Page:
KFRS Water Rescue Training Manager Chris Kendall
A Kent firefighter wants 2018 to be the year more people learn the life-saving skill of CPR (Cardiopulmonary resuscitation).
Chris Kendall has recently been hailed a hero by the man whose life he saved when he carried out CPR at the side of the road in Scotland in June this year (2017).
The 32 year-old, originally from Cornwall, moved to Kent from Fife a month ago to take up the role of water rescue training manager at Kent Fire and Rescue Service (KFRS) based at the Service Training Centre in Maidstone.
Chris was driving through the Scottish Borders when he spotted 59 year-old Allan Hainey being helped from his car after he’d suffered a severe heart attack.
Chris pulled over to help and gave chest compressions to Allan for fifteen minutes to the tempo of the song ‘Stayin’ Alive’ by the Bee Gees (which is recommended by the British Heart Foundation).
However Chris was left with the impression Allan hadn’t survived. But unknown to him, Chris’s CPR kept Allan alive. The Police Scotland IT worker spent 52 days in hospital recovering and having a pacemaker fitted.
It wasn’t until November that Allan was able to get in touch with Chris to let him know his quick-thinking and actions had saved his life:
“It really was the best news ever. I was under the impression he had passed away. I couldn’t stop smiling when I got his message. I was so excited - I was jumping up and down. I couldn’t be happier that he’s alive.”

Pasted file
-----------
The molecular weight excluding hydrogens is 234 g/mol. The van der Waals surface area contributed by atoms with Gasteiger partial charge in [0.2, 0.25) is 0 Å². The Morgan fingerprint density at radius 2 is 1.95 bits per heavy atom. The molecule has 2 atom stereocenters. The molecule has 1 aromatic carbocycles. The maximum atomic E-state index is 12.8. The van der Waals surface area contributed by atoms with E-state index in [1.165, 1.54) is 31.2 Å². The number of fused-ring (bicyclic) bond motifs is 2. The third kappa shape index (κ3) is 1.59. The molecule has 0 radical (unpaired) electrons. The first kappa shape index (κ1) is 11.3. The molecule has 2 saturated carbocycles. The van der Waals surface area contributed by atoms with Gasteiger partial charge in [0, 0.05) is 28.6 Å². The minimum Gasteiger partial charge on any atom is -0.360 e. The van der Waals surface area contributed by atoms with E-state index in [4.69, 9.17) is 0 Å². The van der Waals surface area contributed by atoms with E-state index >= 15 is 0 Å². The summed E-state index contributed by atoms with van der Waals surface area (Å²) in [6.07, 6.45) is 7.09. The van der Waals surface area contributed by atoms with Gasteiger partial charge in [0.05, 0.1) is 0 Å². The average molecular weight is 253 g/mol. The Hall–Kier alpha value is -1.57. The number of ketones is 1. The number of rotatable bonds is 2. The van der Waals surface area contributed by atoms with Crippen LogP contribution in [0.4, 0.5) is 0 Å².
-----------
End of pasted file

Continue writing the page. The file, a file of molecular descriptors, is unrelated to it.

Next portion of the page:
The pair will be reunited for the first time in mid January for Allan’s 60th birthday party, which is also Chris’ birthday too.
The story of Chris’ quick-thinking and life-saving actions has spread throughout social media and news media over the last day or so, however Chris is keen to use the opportunity to encourage others to learn the simple but effective technique that kept Allan alive, enabling him to reach his milestone birthday.
Chris, a CPR instructor, said: “The greatest benefit of knowing CPR is that it gives you the unique and useful gift of being able to save lives. Being able to carry out CPR can increase the survival rate of victims because each minute that treatment is delayed, the survival chances of the victim gets reduced. Having the skill and being able to use it really can mean the difference between life and death of a person.
Allan said: “My wife, family and myself will be forever grateful. I went through a bit in the hospital, but I’m out and about and doing very well.”
Allan also backed Chris’ message to encourage others to make CPR their New Year resolution: “This New Year – if you’re looking for a new challenge or to do something to mark 2018 – learn CPR – it’s the reason I can see in the New Year with my family. Please think about learning this life saving skill – you too could help give someone a greater chance of survival.”
KFRS is planning on giving the public greater access to CPR training during 2018 and supports the ‘Restart a Heart’ initiative which is a Europe-wide project created by the European Resuscitation Council, supported by the British Heart Foundation and South East Coast Ambulance Service which includes the provision of life-saving skills in schools to as many pupils and teachers as possible. During the scheme in October and November KFRS taught hundreds of people to be able to perform CPR.
Chris said: “It’s incredible that in only 30 minutes people can learn a skill that can potentially save the life of someone who has had a cardiac arrest. I’m proud to work for an organisation that has embraced sharing such knowledge and skills that can have such an incredible impact on those having a cardiac arrest but their family too.”
More info and to find your nearest CPR event
Allan Hainey in the days after Chris carried out CPR